When a new era dawns in any organisation the habit is usually to turn towards motivational techniques to effect the necessary change. This is however exactly what prevents most organisations from changing effectively.
While traditional motivational activities work very well for creating shared intentions – usually based on hope, fear, or peer pressure – real change only happens through sustained and disciplined action.
The missing link between intent and action for change is the skill to change one’s own behaviour.We often expect people to adapt to change – especially when we’re excited about a new opportunity – without ever teaching them how to change.
This expectation is as unfair as asking an artist to do the job of a trained accountant. They might be very willing to, but unless they receive the same training, they will be largely unable to, or at least be unable to perform at the same level.
Translate the reason for change
The first step in developing the skill to change is to ensure that everyone affected understands exactly what should change and why.
While this might seem obvious, change management campaigns are often reduced to clever catch phrases developed by marketing departments.
Very few organisations invest in translating change messages into a context that is relevant to and understood by various groups and individuals.
Never assume that everyone understands why change is necessary. It is easy to mistake shared intent for true understanding. This is often a symptom of too much focus on motivating change, without the necessary backup by a clearly understood reason for change.
The logical reason for change will be the basis of discipline that’s left after the initial motivation – driven by emotion – has subsided.
It is also imperative to be very specific on which behaviours are expected to change.
People find it easier to change if they are told exactly what is expected of them in terms of both undesired and replacement behaviour, rather than leaving it up to individual interpretation.
Understand the complexity of resistance to change
Even the most compelling reasons for change, and the clearest communication is however not a guarantee for changed behaviour.
Humans are neurologically, psychologically, and sociologically programmed to resist change as a survival mechanism. We are hardwired to think that we can only ensure our future survival if we can control what the future will look like.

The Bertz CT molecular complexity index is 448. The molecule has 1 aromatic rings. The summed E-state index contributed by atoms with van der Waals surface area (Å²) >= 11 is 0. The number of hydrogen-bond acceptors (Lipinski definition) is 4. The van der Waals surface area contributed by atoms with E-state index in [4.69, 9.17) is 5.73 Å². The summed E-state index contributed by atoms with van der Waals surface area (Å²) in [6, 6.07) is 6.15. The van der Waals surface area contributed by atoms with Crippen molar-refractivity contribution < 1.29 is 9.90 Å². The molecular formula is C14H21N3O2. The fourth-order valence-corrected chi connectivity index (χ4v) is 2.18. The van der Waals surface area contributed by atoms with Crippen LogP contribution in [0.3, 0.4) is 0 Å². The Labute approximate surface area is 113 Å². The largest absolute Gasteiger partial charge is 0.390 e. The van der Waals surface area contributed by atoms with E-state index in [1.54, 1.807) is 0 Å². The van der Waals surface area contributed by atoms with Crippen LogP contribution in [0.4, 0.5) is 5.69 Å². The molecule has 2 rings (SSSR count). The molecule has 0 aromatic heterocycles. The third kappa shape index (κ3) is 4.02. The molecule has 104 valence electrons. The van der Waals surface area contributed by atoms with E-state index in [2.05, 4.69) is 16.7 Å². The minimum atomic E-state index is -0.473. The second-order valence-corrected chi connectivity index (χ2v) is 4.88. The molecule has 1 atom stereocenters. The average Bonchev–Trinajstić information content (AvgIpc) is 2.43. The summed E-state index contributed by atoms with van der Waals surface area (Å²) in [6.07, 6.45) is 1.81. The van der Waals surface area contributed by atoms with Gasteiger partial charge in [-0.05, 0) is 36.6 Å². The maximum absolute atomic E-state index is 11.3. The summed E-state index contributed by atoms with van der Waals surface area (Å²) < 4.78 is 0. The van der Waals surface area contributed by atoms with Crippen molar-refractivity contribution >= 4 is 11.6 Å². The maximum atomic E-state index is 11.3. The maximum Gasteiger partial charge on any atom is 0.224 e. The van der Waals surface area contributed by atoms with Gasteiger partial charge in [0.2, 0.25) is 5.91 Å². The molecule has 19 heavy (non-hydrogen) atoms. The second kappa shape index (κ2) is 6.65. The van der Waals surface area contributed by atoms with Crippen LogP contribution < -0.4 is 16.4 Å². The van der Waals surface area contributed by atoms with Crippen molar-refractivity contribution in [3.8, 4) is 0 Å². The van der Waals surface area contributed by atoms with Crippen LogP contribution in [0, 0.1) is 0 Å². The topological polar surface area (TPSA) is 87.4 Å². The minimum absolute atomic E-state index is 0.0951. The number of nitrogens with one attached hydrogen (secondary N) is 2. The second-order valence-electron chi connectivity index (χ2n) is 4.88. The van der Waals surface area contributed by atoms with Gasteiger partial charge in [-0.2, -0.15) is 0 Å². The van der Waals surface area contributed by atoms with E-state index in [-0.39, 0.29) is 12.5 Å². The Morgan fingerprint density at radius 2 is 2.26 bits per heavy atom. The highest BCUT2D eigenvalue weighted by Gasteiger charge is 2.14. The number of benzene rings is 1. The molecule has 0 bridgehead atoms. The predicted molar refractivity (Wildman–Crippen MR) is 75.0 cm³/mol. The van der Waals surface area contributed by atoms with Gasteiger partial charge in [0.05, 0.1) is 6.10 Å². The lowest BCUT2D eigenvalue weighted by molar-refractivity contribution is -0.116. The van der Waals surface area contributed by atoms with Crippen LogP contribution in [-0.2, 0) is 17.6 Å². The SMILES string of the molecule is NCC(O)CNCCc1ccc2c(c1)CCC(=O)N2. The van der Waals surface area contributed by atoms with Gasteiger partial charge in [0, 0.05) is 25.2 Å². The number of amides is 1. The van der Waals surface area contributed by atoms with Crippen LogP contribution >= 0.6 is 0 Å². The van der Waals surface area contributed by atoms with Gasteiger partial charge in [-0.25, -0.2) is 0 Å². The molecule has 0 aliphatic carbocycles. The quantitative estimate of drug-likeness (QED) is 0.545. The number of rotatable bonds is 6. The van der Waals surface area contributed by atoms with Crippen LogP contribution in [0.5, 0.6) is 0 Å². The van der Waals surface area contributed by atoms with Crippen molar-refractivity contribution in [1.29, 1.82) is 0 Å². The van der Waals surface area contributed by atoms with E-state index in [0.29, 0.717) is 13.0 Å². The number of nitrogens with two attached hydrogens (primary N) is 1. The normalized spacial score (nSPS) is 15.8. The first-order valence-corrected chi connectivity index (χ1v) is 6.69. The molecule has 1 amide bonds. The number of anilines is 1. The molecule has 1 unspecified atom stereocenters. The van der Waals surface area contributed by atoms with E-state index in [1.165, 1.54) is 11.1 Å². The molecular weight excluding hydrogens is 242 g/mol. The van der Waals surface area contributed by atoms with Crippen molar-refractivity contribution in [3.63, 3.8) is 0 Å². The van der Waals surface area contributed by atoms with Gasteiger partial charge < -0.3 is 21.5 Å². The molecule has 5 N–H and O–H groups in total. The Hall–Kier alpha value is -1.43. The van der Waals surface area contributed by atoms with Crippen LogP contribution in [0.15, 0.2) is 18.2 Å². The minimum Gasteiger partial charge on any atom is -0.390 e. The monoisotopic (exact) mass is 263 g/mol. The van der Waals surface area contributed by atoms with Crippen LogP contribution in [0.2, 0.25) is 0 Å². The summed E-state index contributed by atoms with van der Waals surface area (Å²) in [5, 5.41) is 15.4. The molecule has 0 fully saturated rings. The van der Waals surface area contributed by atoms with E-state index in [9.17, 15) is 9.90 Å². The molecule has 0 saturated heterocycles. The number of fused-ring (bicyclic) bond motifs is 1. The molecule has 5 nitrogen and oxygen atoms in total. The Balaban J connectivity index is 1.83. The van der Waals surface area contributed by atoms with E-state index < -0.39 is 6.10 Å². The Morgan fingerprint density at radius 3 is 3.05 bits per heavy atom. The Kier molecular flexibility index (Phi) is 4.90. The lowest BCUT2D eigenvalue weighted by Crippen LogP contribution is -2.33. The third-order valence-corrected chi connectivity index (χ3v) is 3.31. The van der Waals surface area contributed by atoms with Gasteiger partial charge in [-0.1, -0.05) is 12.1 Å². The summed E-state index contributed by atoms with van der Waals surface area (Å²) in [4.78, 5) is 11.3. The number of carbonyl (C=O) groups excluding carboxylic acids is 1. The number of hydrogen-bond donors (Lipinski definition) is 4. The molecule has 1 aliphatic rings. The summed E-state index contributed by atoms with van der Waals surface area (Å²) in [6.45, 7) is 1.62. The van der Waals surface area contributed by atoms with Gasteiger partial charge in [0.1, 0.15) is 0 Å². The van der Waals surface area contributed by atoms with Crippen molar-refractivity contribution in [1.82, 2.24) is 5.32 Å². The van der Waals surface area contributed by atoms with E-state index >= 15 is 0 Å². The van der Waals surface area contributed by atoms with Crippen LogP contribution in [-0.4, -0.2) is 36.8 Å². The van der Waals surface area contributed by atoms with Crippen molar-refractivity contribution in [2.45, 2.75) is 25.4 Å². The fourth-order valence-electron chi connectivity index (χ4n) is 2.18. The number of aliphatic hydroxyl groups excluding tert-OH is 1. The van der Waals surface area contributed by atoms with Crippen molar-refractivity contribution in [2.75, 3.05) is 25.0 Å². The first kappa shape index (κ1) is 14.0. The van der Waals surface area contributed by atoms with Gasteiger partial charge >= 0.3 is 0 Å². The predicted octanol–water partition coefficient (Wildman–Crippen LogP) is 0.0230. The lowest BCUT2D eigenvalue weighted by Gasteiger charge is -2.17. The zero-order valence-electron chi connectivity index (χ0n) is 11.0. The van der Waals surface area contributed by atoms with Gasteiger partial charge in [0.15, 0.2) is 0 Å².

Organisations have to teach those that will be affected by change how to accept the unfamiliar and remain focused on the core purpose of the organisation. Resistance to change is dependent on so many complexities that the “mind over matter” approach of most change management programmes is unrealistic. Organisations that empathise with its people and train them on how to reduce the habitual resistance will see much better results.
Don’t count on linear results
Traditional change management programmes rely on motivation led by a change champion, and an entire group moving from one point to another through massive effort.
The problem with this linear approach is that it is not suited to the agile world in which we live. Very often, we find that change has changed by the time we get to where we thought it was going to be.
This strengthens my argument against relying too heavily on change driven by motivation, and led by a single source.
Change driven by several individuals or smaller groups – who have been trained in how to change their own behaviour to effect change – might not deliver results that align with each other simultaneously. It does however allow for these individuals and groups to take responsibility and be accountable for continuous movement towards a shared goal.
While linear results might look better in a report, more organic results have a compound effect across an organisation. Before you expect something different of people, first make sure that they understand exactly what is expected of them, and take responsibility as an organisation for equipping them to do differently. It might seem unnecessarily frustrating and lengthy in the beginning, but it will be an investment that continues to provide returns.
The popularity of wearable technology has had an impact on far more than just fashion and digital design trends. The ever-growing trend that will soon cause a flurry of frantic activity in marketing offices around the world is the impending change in information consumption.
Both studies based on formal research and those based on pure observation have proven that information consumption trends have changed significantly in a short period of time.
These days the most popular written pieces tend to be those divided by sub-headings, as it helps readers who have learned the skill of consuming short bytes of information at lightning speeds, to stick to longer form content. Even the decision on whether or not to read the full written piece is sometimes based on the value of information received from reading only the subheadings.